06 January 2014

"When we think of the great sacrifice of our Lord Jesus Christ and the sufferings he endured for us, we would be ingrates if we did not appreciate it so far as our power made it possible." -Spencer W. Kimball

As we grow older and mature in the gospel of Jesus Christ, repentance takes on a new meaning. It's no longer just confessing and "saying you're sorry." It's no longer feelings of guilt just because "I have to go talk to the bishop." As we go through life and truly experience the Atonement for what it is, repentance truly comes to mean change. It means giving yourself to the Savior. It means allowing your Savior to help you, because He suffered what you are feeling and He is the only one equipped to relieve you of your suffering. 

I've been reading a book called Conquering Your Own Goliaths by Steven A. Cramer. In chapter six, Steven Cramer, in an obvious effort to help, recounts the Savior's suffering on Golgotha and in Gethsemane. Thinking, truly thinking, about what our Savior went through has to be the most heart-wrenching, humbling, and soul-crushing thing to think about. I cry because I'm so grateful. I cry because I love Him more than I can express. I cry because all I want to do is hug Him, because I can't bear thinking about the pain He endured. I cry because of His perfection. I cry because I'm now beginning to understand what the Atonement really is. I cry because I have come to know The One Who performed it.

..."The torture inflicted upon Jesus began late Thursday night after a mob of cutthroats, led by the traitor Judas... dragged Him from the Garden of Gethsemane like a common criminal. They beat upon him with their fists; they ripped the hair of his beard from his cheeks; they spit in his face....

The bloodthirsty soldiers gathered around to watch Jesus suffer... a deep gash was cut into the Savior's back, and the blood began to flow... His muscles were laid bare and his back, sides, and shoulders were literally shredded raw..."

Steven Cramer then goes on to say, that even worse than that day, was the night He endured in the garden of Gethsemane. He then quotes Bruce R. McConkie:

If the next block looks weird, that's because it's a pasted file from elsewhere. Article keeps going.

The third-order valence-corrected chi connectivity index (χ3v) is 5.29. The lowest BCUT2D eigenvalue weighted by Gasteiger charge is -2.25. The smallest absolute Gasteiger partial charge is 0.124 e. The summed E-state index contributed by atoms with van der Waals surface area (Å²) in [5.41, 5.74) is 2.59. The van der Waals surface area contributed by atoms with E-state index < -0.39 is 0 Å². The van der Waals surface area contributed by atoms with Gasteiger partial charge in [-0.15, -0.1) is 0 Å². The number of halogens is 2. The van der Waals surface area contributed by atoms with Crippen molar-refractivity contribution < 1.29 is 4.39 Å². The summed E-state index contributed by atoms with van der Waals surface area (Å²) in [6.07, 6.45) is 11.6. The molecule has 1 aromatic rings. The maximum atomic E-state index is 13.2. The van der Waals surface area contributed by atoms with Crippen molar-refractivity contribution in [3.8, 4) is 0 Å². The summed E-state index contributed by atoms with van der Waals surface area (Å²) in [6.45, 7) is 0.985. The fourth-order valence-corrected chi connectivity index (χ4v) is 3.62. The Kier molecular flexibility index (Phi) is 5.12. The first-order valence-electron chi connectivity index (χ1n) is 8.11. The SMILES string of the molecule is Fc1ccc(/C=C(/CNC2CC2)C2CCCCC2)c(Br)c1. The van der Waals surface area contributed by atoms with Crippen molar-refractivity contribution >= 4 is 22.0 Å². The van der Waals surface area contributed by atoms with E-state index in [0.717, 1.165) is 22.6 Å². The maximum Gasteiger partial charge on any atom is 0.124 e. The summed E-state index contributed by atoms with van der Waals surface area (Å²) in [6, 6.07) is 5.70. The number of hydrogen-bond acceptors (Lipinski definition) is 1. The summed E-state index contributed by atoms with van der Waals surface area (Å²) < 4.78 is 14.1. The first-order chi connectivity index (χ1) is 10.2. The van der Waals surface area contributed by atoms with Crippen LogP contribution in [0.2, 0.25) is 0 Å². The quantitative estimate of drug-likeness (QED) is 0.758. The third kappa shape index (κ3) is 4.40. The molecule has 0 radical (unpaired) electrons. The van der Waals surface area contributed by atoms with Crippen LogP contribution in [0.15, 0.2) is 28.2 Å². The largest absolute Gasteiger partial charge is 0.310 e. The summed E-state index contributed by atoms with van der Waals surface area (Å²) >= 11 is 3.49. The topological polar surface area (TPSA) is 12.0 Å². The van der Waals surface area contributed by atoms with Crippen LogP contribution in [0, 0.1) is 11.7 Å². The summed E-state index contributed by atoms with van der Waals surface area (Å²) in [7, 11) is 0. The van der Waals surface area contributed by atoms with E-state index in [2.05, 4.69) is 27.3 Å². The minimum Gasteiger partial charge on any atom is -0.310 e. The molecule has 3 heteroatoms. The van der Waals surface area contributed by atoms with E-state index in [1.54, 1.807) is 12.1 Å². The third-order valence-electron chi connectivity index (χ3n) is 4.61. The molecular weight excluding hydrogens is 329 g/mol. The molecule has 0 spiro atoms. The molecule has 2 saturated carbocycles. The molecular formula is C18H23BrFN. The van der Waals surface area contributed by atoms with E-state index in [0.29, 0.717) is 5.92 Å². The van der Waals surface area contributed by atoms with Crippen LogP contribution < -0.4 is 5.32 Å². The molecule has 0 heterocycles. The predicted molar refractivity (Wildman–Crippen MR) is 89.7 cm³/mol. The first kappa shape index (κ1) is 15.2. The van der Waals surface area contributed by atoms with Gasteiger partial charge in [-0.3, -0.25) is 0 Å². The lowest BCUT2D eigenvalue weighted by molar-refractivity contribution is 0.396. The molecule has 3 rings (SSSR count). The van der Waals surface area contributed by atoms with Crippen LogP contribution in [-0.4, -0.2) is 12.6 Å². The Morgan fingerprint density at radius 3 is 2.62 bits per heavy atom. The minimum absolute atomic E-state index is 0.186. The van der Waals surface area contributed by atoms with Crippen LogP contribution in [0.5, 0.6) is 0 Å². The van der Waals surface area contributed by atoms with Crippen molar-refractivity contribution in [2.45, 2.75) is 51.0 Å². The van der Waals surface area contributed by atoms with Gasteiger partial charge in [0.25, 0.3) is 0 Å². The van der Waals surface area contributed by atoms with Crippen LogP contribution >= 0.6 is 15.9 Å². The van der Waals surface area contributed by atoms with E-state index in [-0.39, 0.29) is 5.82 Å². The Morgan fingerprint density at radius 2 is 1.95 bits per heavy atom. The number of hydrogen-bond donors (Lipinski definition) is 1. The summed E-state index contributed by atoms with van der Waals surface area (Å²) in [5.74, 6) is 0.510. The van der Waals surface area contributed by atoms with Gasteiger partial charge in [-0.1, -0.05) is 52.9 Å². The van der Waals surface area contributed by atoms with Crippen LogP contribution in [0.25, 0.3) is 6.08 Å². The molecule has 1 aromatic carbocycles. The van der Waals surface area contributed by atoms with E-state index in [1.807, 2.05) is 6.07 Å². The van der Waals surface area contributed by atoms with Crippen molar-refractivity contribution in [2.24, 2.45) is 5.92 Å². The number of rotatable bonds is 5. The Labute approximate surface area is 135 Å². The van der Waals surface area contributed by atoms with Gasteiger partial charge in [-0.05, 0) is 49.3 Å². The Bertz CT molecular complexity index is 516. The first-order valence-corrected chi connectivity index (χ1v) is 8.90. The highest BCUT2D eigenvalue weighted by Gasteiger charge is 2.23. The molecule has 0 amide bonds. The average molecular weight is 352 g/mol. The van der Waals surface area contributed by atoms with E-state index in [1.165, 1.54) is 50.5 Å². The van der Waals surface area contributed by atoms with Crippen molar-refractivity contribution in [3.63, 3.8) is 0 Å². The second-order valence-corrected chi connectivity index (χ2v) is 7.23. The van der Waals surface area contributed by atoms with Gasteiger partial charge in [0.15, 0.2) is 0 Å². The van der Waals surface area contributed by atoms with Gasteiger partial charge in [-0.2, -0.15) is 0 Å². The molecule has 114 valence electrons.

"The agonies of Gethsemane have seen the blood of a God fall in oozing drops from every pore to hallow forever that sacred spot... His blood, the choicest blood on earth, the atoning blood of God's son is now dried on the rocks and mingled with the soil of the Garden where the greatest miracle of the ages has been wrought." -Bruce R. McConkie

All I can say is that the unimaginable things that our Savior experienced--for us--are simply far too dear, far too sacred, and far too precious to treat lightly, without the utmost reverence and humility. His suffering knew no bounds, and how misinformed and ungrateful we are to suggest we are not worthy enough of being saved. How confused we must be to think our neighbor isn't worthy enough to be saved. When Elder Holland says that it is impossible for us to sink lower than the infinite light of Christ's Atonement shines, he meant it! We don't determine whether or not we have sunk too low, and we definitely don't determine that for others. We don't determine just how bright the light of His Atonement shines, and we don't determine just how far-reaching that light is. 

HE decided we were worth it. 

HE atoned for my sins, 
and for her sins, 
and for his sins, 
and for their sins. 

HE told us we were worth it that night in Gethsemane, 
that day on Golgotha, and He tells us we are worth it every single day, now and forever. 

What our Savior Jesus Christ endured for us is evidence enough of His love. His Atonement is His loving reminder every single day of our lives that He hasn't given up on us and He never will. He knew what the Atonement would require of Him, and He definitely hasn't forgotten now. He saved us. He loves us. Both perfectly and infinitely. I cry because I now know that. I cry because He has shown me. I cry because I know it stands true for me, for her, for him, and for them. I am so grateful for what I know. I am forever grateful that I can call Him--with utmost reverence and awe--my Elder Brother, my Savior, and my Redeemer. I am grateful for His loyalty, His perfection, and His unyielding grace. And oh, how my heart adores Him.